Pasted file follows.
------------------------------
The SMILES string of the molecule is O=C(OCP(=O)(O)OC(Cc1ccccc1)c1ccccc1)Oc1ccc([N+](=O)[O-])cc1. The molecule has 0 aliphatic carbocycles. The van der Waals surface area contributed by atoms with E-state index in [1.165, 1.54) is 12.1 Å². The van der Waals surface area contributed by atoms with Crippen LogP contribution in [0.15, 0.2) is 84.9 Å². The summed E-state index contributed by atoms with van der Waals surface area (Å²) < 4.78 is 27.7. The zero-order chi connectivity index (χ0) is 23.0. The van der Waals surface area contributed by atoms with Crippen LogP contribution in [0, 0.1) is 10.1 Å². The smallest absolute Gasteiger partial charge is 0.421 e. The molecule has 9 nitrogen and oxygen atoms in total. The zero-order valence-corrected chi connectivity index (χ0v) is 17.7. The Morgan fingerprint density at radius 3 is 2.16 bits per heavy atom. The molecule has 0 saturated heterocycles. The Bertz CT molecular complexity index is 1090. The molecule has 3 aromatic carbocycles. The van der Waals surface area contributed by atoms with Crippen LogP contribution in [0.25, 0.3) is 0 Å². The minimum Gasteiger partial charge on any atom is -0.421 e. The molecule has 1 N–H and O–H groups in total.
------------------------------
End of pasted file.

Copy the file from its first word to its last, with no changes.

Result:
The SMILES string of the molecule is O=C(OCP(=O)(O)OC(Cc1ccccc1)c1ccccc1)Oc1ccc([N+](=O)[O-])cc1. The molecule has 0 aliphatic carbocycles. The van der Waals surface area contributed by atoms with E-state index in [1.165, 1.54) is 12.1 Å². The van der Waals surface area contributed by atoms with Crippen LogP contribution in [0.15, 0.2) is 84.9 Å². The summed E-state index contributed by atoms with van der Waals surface area (Å²) < 4.78 is 27.7. The zero-order chi connectivity index (χ0) is 23.0. The van der Waals surface area contributed by atoms with Crippen LogP contribution in [0, 0.1) is 10.1 Å². The smallest absolute Gasteiger partial charge is 0.421 e. The molecule has 9 nitrogen and oxygen atoms in total. The zero-order valence-corrected chi connectivity index (χ0v) is 17.7. The Morgan fingerprint density at radius 3 is 2.16 bits per heavy atom. The molecule has 0 saturated heterocycles. The Bertz CT molecular complexity index is 1090. The molecule has 3 aromatic carbocycles. The van der Waals surface area contributed by atoms with Crippen LogP contribution in [0.25, 0.3) is 0 Å². The minimum Gasteiger partial charge on any atom is -0.421 e. The molecule has 1 N–H and O–H groups in total.